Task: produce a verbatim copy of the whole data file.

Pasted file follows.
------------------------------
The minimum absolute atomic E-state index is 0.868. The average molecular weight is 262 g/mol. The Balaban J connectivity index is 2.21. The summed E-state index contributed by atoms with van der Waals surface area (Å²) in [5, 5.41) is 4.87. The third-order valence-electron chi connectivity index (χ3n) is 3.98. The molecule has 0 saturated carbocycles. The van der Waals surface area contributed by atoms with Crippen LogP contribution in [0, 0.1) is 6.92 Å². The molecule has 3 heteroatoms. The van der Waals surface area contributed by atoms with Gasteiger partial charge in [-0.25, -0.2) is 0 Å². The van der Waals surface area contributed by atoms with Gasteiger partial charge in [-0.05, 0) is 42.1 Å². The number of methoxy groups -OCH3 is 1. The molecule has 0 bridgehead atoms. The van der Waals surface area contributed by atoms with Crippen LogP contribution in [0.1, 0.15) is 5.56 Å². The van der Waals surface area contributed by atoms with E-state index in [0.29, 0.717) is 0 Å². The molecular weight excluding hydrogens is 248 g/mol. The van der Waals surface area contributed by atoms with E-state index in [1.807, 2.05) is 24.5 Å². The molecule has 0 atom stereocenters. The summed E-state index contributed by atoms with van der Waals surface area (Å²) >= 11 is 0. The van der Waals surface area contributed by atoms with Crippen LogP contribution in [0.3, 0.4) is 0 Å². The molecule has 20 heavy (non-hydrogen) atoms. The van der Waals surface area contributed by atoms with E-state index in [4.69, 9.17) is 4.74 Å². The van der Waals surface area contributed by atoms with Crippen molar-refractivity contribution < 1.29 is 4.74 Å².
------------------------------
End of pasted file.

The minimum absolute atomic E-state index is 0.868. The average molecular weight is 262 g/mol. The Balaban J connectivity index is 2.21. The summed E-state index contributed by atoms with van der Waals surface area (Å²) in [5, 5.41) is 4.87. The third-order valence-electron chi connectivity index (χ3n) is 3.98. The molecule has 0 saturated carbocycles. The van der Waals surface area contributed by atoms with Crippen LogP contribution in [0, 0.1) is 6.92 Å². The molecule has 3 heteroatoms. The van der Waals surface area contributed by atoms with Gasteiger partial charge in [-0.25, -0.2) is 0 Å². The van der Waals surface area contributed by atoms with Gasteiger partial charge in [-0.05, 0) is 42.1 Å². The number of methoxy groups -OCH3 is 1. The molecule has 0 bridgehead atoms. The van der Waals surface area contributed by atoms with Crippen LogP contribution in [0.1, 0.15) is 5.56 Å². The van der Waals surface area contributed by atoms with E-state index in [0.29, 0.717) is 0 Å². The molecular weight excluding hydrogens is 248 g/mol. The van der Waals surface area contributed by atoms with E-state index in [1.807, 2.05) is 24.5 Å². The molecule has 0 atom stereocenters. The summed E-state index contributed by atoms with van der Waals surface area (Å²) >= 11 is 0. The van der Waals surface area contributed by atoms with Crippen LogP contribution in [0.3, 0.4) is 0 Å². The molecule has 20 heavy (non-hydrogen) atoms. The van der Waals surface area contributed by atoms with E-state index in [4.69, 9.17) is 4.74 Å². The van der Waals surface area contributed by atoms with Crippen molar-refractivity contribution < 1.29 is 4.74 Å².